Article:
What does South Africa’s decision on special permits for Zimbabweans mean?


What happens now?

The South African government has invited holders of the special ZEP permits to apply for other permits “appropriate to their particular status or situation.”

At the expiry of the 12-month grace period in December 2022, those who would not have succeeded in acquiring appropriate permits will be required to leave South Africa or face deportation.

Other SADC states with special SA permits

*Lesotho Special Project (LSP): *

In 2017, South Africa issued 94 941 special permits to Lesotho nationals under an amnesty programme that mostly targeted people from Lesotho who were using fraudulent South African documentation. This scheme targeted persons who had entered South Africa before 30 September 2015.

Mozambican amnesty:

Between 1999-2000, South Africa offered permanent residence status to Mozambican refugees. A total 82 969 Mozambicans acquired permanent residence status, out of 130 748 applicants.

*Angolan Special Permit (ASP): *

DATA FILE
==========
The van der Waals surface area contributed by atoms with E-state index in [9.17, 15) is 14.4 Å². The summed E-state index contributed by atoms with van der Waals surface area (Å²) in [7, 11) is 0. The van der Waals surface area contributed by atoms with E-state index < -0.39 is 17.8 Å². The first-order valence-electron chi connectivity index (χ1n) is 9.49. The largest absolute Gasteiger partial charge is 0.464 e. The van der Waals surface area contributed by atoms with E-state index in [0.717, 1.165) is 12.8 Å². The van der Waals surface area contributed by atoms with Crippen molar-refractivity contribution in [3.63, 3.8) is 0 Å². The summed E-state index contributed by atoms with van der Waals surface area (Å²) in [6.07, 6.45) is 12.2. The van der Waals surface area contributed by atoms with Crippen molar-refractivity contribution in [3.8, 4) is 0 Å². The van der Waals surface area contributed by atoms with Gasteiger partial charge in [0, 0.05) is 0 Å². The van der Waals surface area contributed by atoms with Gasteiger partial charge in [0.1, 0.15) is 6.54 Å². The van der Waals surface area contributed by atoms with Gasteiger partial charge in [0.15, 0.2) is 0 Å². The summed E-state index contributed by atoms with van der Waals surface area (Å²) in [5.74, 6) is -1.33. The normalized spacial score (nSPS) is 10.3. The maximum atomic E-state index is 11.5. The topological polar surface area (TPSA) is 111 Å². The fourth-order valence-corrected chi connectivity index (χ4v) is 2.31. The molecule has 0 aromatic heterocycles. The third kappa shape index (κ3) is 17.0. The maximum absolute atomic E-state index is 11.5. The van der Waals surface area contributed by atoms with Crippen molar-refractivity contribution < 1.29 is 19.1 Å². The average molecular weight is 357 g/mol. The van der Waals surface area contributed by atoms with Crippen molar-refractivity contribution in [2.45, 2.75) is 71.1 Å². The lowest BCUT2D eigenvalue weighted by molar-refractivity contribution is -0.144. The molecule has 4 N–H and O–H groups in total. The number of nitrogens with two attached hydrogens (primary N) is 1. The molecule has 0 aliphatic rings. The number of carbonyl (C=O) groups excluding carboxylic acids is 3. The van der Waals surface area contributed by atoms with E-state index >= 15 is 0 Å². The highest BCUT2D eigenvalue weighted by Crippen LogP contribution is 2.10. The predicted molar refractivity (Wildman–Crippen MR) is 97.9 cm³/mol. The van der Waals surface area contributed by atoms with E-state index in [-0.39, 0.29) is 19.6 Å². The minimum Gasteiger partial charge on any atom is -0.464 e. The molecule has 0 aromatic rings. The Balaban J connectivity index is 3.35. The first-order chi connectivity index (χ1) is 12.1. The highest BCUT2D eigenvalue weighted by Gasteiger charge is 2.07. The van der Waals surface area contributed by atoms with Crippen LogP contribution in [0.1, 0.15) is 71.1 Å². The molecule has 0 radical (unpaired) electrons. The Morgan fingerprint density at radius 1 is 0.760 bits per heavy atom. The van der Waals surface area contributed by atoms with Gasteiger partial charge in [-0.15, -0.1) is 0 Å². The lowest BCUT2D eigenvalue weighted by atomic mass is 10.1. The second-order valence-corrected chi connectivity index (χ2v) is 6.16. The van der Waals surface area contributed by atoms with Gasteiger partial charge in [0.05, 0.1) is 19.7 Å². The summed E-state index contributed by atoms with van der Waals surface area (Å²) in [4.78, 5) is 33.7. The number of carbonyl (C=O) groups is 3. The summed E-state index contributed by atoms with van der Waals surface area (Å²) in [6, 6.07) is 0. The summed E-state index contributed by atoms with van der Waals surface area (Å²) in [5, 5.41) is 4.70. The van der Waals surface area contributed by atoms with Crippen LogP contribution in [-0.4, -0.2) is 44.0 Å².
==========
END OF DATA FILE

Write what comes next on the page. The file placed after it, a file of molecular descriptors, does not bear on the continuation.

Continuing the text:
In 2013, the South African government offered voluntary repatriation to Angolan refugees from the civil war. About 1 757 people applied for the ASP.

“Miners’ amnesty”:

In 1995, South Africa offered permanent residence to “anyone who had voted in the 1994 elections and who had been normally resident in South Africa for more than 10 years.” This scheme was known as the “miners’ amnesty” because mining industry records were mostly used to prove residence status.

This attracted 51 000 applicants, mainly from Lesotho.

General amnesty for SADC citizens:

In July 1996, South Africa extended a general amnesty to SADC migrants resident in South Africa.

Permanent residence would be granted to SADC citizens who “could prove they had continuously lived in South Africa since at least July 1, 1991, had no criminal record, and were either economically active or married to a South African, or had dependent children who were born or were residing lawfully in South Africa.”

This scheme was expected to attract about 1 million applicants, but only drew 201 602 people, with 124 073 being granted permanent residence status. Mozambicans dominated the applications.- Zimfact


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Charles Rukuni
The Insider is a political and business bulletin about Zimbabwe, edited by Charles Rukuni. Founded in 1990, it was a printed 12-page subscription only newsletter until 2003 when Zimbabwe's hyper-inflation made it impossible to continue printing.


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